792 F2d 998 United States v. Jc Franklin

792 F.2d 998

UNITED STATES of America, Plaintiff-Appellee,
v.
J.C. FRANKLIN, Defendant-Appellee,
v.
Earle T. MYERS, Appellant.

No. 85-7730.

United States Court of Appeals,
Eleventh Circuit.

June 27, 1986.

David Cromwell Johnson, Leila Hirayama, Birmingham, Ala., for Myers.

Frank W. Donaldson, U.S. Atty., John Ott, Asst. U.S. Atty., Birmingham, Ala., for U.S.

Sheldon Perhacs, Birmingham, Ala., for Franklin.

Appeal from the United States District Court for the Northern District of Alabama.

Before TJOFLAT and KRAVITCH, Circuit Judges, and DUMBAULD*, Senior District Judge.

PER CURIAM:


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1

Congress enacted the Victim and Witness Protection Act of 1982 (the Act), Pub.L. No. 97-291, 96 Stat. 1248, "to strengthen existing legal protections for victims and witnesses of Federal crimes." S.Rep. No. 532, 97th Cong., 2d Sess. 9, reprinted in 1982 U.S.Code Cong. & Ad.News 2515, 2515. The Act amended Fed.R.Crim.P. 32(c)(2) to require that a "victim impact statement" be included in every presentence report. The impact statement must contain "verified information assessing the financial, social, psychological, and medical impact upon the victim of the crime committed by the defendant." Id. at 13, reprinted in 1982 U.S.Code Cong. & Ad.News at 2519. The court, when sentencing the defendant, may order the defendant to make restitution to the victim. 18 U.S.C. Secs. 3579, 3580 (1982). If the court fails to order restitution or orders only partial restitution, it must state its reasons on the record. Id. Sec. 3579(a)(2).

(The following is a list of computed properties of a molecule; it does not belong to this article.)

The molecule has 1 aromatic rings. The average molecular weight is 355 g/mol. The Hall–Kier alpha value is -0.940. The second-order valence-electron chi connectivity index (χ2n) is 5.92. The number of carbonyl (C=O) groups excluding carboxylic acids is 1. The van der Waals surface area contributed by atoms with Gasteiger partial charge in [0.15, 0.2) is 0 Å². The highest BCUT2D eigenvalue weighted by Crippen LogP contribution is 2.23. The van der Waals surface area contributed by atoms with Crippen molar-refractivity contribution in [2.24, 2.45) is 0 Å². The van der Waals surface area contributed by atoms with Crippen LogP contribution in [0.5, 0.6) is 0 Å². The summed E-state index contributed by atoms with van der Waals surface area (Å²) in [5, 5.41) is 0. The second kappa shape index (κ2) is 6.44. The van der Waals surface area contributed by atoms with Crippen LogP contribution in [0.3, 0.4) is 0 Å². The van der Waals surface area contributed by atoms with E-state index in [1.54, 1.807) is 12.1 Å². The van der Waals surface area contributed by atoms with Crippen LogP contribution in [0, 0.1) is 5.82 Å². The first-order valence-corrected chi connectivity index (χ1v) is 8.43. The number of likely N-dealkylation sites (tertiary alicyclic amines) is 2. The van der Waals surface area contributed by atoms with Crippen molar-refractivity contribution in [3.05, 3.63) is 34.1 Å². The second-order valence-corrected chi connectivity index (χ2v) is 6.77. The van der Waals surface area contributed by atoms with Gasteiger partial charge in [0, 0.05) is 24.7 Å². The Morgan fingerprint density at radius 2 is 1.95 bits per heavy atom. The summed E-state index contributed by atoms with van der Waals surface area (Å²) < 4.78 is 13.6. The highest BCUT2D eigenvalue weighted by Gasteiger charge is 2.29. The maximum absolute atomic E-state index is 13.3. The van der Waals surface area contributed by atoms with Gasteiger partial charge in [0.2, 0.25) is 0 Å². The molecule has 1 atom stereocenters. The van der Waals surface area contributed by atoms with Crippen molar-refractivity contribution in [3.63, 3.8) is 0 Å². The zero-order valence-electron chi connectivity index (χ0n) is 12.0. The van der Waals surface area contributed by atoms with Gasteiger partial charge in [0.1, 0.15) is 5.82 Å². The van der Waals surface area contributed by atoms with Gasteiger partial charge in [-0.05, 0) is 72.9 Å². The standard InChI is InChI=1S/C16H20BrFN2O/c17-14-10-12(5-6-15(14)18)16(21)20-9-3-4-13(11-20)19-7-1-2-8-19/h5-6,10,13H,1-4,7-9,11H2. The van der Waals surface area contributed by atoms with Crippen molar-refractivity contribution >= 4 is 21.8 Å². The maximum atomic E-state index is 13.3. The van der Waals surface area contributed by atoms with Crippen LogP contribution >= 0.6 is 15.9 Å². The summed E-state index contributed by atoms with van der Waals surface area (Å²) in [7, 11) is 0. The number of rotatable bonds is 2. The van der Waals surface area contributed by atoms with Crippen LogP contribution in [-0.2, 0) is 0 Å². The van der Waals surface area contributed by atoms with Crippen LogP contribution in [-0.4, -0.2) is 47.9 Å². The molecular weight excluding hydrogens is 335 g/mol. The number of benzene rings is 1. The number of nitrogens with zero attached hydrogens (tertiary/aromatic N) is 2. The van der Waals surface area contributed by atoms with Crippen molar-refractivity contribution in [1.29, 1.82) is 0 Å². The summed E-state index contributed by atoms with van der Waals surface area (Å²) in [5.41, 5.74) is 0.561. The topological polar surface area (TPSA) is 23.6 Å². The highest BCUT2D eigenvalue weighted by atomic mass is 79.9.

2

J.C. Franklin pled guilty to a charge of transporting in interstate commerce goods and merchandise known to be stolen and having a value of more than $5,000.00, in violation of 18 U.S.C. Sec. 2314 (1982). The district court entered a verdict of guilty, sentenced Franklin to a three-year term of imprisonment, and pursuant to 18 U.S.C. Secs. 3579, 3580 (1982), ordered Franklin to make restitution to the victim of the crime, Earle T. Myers, in the amount of $5,000.00. Myers, a non-party to the criminal proceeding,1 was dissatisfied with the amount of restitution ordered and filed a notice of appeal from the district court's final judgment.2

3

Our appellant jurisdiction is established by Congress. Appellant cites no statute, including the Act, and we find none, that would give us the authority to entertain an appeal by a victim, such as appellant, who was not a party to the sentencing proceeding in the district court. Accordingly, we must dismiss appellant's appeal for want of jurisdiction. In doing so, however, we intimate no view on two issues not before us: First, whether a victim has an implied right3 to intervene in a sentencing proceeding, to urge the district court to incorporate a restitution order in the sentence it imposes upon the defendant; second, whether an appeal may be taken to this court from an order denying such intervention or, if intervention is granted, from the district court's final disposition of the restitution issue.

4

DISMISSED.

*

Honorable Edward Dumbauld, Senior U.S. District Judge for the Western District of Pennsylvania, sitting by designation